(I'm not sure I can even write this post...) Two years ago today, you lay in your bed, in your home, with family around you, holding your hands. You asked "What time is it?" and then about two hours later you left us.
That morning, my dad had called me to say that this was it, that you were preparing to leave. Rather than face any little part of my grief, I leapt into action, changing our plane tickets for our tournament in Denver later in the week to be a 3 way trip home, to bury you, then go on to Denver. That kept me busy until a few hours later, when Dad called again, his voice cracking, so say "Grandma's gone."
We didn't leave for Columbus right away, we left that Monday morning. I played a hockey game that night, scoring two goals. Both for you.
But I still didn't cry, because I had work to do. First it was talking our way onto a crowded flight, edging out another woman who was going home to bury her mother with my consistent politeness at the ticket counter for the better part of an afternoon.
Then it was writing the words that I was to speak at your funeral. Long before you passed, I knew I'd speak, I knew it was important that I say something about who you were. About who you were to me.
Only one hitch, I had to get up in front of my entire extended family and your friends and talk. Into a microphone inside a seriously echo-ey church, my voice reverberating all over the place, each crack in my voice amplified about a thousand times. But I did it, stepped up to that podium and said, with a confidence that must have come from you what I think were the right words.
Afterwards, after we buried you (and I found myself completely unable to wave the little wand of holy water on your coffin), had some lunch at the church, then spilled over to R&J's house until the darkness finally fell. We did it right, gathering for you, around you, knowing you weren't far from us. I know you were pleased to see us all together like that.
I'm pretty sure it was the last time we would gather like that, so I stayed until the bitter end even though I was soooo tired from all of it, I just wanted to lay down.
The grief from losing you, that's come in small spurts. It seems that I've spent the last two years staying busy so I don't have to really feel what my life feels like without you in it. Almost every time I get in my car, when I'm truly alone, I feel it. And I start to cry.
But I've stayed busy since you left us. Six weeks afterwards, we started trying to have a baby. A baby who I hoped would be a girl and who we would name after you. But we had to get pregnant first, so instead of feeling my grief, I focused on trying to get pregnant.
It took all summer, but it finally worked. Last May 16, after a really long labor, Valerie Marta was born. Of course she bears your name, how could she not? She's really beautiful. And funny. God, that girl loves to laugh. She's as ticklish as I am. She walks like Frankenstein. She loves mac n' cheese. I show her your pictures, the ones my mom found of us in Florida together, before you were ever sick or in pain, us laughing together. I tell her who you were. She grabs at the pictures.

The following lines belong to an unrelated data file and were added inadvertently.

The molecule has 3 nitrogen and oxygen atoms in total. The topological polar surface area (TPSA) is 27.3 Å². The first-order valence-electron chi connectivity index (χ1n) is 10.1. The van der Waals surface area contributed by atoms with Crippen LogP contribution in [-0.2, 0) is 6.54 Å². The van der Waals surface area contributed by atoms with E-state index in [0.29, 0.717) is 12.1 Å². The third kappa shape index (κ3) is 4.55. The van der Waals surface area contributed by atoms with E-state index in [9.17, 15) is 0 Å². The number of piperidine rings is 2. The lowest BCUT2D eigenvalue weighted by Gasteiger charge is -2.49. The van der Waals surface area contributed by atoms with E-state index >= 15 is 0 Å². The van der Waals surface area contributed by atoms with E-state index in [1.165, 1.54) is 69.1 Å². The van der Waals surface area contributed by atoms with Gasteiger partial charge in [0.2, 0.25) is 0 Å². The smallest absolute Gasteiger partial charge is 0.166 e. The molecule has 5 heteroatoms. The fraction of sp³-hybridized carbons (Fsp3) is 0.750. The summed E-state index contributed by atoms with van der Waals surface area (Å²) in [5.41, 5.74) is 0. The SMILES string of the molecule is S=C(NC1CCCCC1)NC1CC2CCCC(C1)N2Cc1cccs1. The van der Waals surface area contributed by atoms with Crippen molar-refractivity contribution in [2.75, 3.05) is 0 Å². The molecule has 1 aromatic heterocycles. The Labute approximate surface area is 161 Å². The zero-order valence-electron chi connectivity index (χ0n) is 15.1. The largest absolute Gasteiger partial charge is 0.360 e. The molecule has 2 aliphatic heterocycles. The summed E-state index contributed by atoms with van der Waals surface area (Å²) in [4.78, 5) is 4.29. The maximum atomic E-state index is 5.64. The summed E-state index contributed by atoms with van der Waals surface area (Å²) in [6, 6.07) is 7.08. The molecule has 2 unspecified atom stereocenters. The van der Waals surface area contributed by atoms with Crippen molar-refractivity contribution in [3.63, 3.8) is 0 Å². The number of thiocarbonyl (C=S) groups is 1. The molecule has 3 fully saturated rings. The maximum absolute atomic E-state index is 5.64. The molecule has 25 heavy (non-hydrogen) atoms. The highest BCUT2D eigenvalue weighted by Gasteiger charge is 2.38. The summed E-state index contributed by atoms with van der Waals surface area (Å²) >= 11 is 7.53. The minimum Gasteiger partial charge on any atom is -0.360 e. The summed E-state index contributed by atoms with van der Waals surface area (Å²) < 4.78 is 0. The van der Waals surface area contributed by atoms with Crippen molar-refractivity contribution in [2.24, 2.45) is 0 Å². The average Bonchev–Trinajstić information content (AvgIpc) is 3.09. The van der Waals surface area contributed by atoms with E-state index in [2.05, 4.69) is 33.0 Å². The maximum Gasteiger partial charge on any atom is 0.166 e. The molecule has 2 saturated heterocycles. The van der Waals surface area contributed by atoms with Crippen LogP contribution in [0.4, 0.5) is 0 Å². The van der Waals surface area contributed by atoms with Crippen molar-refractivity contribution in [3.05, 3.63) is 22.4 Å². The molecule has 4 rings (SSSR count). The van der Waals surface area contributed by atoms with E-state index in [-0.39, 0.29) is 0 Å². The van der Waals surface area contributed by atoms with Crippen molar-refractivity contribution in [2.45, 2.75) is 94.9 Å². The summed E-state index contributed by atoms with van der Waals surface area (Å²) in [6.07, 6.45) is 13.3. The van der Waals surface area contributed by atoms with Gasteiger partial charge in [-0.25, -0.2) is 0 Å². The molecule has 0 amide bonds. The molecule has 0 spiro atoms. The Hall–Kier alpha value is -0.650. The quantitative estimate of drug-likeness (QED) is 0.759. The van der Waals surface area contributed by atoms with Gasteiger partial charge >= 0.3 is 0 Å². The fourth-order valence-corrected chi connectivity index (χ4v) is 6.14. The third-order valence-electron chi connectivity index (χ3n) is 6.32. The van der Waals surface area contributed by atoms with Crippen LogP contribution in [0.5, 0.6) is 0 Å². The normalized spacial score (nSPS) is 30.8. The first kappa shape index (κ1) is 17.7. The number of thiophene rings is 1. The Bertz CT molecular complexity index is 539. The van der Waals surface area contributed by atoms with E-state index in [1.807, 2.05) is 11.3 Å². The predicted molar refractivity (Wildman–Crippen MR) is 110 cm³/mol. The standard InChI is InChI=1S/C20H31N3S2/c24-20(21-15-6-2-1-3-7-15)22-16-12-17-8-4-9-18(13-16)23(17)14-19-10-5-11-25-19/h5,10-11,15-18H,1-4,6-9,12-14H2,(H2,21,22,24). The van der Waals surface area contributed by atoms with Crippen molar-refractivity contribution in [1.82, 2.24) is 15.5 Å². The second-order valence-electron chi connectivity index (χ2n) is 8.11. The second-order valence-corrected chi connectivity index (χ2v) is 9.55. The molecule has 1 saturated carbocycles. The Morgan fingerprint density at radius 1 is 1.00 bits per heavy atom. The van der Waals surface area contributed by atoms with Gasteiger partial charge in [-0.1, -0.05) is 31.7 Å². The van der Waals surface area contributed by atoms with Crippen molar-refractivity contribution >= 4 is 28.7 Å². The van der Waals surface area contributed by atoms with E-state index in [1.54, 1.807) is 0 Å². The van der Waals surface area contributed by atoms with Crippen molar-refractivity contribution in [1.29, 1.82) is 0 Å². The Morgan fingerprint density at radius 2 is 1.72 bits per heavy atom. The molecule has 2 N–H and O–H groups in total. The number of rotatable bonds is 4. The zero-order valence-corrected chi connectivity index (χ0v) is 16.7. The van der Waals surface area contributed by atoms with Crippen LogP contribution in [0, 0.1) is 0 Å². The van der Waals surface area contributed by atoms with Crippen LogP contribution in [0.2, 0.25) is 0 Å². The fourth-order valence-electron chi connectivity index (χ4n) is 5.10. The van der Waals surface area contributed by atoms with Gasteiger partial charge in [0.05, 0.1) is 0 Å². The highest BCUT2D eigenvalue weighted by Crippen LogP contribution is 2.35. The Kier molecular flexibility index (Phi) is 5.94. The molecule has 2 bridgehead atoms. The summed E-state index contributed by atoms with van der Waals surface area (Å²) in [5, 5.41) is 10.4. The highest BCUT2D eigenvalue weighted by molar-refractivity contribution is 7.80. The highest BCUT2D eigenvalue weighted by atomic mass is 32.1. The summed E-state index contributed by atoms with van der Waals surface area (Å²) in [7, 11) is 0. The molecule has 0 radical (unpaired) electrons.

People tell me that she's a little doll. That's what you used to say about me when I was a baby. Every time I hear that, I imagine (hope) that it's a quick kiss from you. And even though the oddest, most unlikely people have been the ones to say it, I'm always listening for it.
We baptized her Catholic, largely because I knew you'd be irate if we didn't. Of course, not everyone loves the gays so we had some drama around finding a place to do it. In the end, we wound up at a Newman Center so small that the entire Mass featured a mention of Valerie's name over and over again. Each time I heard Valerie Marta, I hoped you were listening.
I miss you like crazy, I wish you could know my daughter.
I hope you're okay, I know that all your physical pain is long gone and you're with Grandpa again. I imagine the reunion was sweet, once you got to the other side.
I wear your wedding ring. I got your license plate and for a while, it was on a very fun sports car that I think you would have enjoyed. I have your keychain on my car key. You're always with me, I know this.
But I still haven't really slowed down enough to mourn you properly, at least not in one sitting. I'm pretty sure you're okay with that.
Because you always asked, we have three dogs now, not four. Gus passed away last summer. Recently, the peach tree he used to eat off of bloomed flowers. It had never done that. The petals came off and blew all over our yard. I stepped over them, realizing that he was saying hi.
I wish you'd say hi. I know you're busy but my heart? It aches for you. I miss you so much.
Andrea still takes out the trash, I still clean the bathroom (most of the time). We cook a little now, for Valerie. We both do that. I know you'd want to know the status of those things because you asked me every time I saw you.
Are you playing bridge? Is there a knitting group where you are? Are you playing canasta into the night?
Do you miss us as much as we miss you?
I hope you are well, that the afterlife is the beautiful place we all pray that it is.
All my love,